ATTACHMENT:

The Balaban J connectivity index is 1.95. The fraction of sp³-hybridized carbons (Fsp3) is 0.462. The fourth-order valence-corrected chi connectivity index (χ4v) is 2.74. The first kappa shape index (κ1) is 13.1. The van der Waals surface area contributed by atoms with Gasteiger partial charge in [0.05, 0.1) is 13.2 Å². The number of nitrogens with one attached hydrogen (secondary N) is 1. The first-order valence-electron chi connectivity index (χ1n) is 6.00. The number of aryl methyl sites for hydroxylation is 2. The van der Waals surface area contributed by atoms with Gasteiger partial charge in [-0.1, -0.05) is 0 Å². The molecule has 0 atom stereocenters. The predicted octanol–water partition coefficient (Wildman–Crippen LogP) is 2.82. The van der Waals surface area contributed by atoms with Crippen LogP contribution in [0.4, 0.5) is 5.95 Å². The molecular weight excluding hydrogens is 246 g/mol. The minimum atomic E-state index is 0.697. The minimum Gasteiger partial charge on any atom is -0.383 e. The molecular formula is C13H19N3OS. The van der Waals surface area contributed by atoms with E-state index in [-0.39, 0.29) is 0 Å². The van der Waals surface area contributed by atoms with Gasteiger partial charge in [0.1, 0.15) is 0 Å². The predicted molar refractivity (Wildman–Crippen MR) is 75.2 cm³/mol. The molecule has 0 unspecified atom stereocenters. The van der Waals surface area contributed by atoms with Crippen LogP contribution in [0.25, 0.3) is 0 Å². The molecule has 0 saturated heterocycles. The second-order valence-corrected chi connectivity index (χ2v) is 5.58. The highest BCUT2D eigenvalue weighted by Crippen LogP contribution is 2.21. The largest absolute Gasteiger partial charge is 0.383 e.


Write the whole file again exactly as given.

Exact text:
The Balaban J connectivity index is 1.95. The fraction of sp³-hybridized carbons (Fsp3) is 0.462. The fourth-order valence-corrected chi connectivity index (χ4v) is 2.74. The first kappa shape index (κ1) is 13.1. The van der Waals surface area contributed by atoms with Gasteiger partial charge in [0.05, 0.1) is 13.2 Å². The number of nitrogens with one attached hydrogen (secondary N) is 1. The first-order valence-electron chi connectivity index (χ1n) is 6.00. The number of aryl methyl sites for hydroxylation is 2. The van der Waals surface area contributed by atoms with Gasteiger partial charge in [-0.1, -0.05) is 0 Å². The molecule has 0 atom stereocenters. The predicted octanol–water partition coefficient (Wildman–Crippen LogP) is 2.82. The van der Waals surface area contributed by atoms with Crippen LogP contribution in [0.4, 0.5) is 5.95 Å². The molecular weight excluding hydrogens is 246 g/mol. The minimum atomic E-state index is 0.697. The minimum Gasteiger partial charge on any atom is -0.383 e. The molecular formula is C13H19N3OS. The van der Waals surface area contributed by atoms with E-state index in [-0.39, 0.29) is 0 Å². The van der Waals surface area contributed by atoms with Gasteiger partial charge in [0.1, 0.15) is 0 Å². The predicted molar refractivity (Wildman–Crippen MR) is 75.2 cm³/mol. The molecule has 0 unspecified atom stereocenters. The van der Waals surface area contributed by atoms with Crippen LogP contribution in [0.25, 0.3) is 0 Å². The molecule has 0 saturated heterocycles. The second-order valence-corrected chi connectivity index (χ2v) is 5.58. The highest BCUT2D eigenvalue weighted by Crippen LogP contribution is 2.21. The largest absolute Gasteiger partial charge is 0.383 e.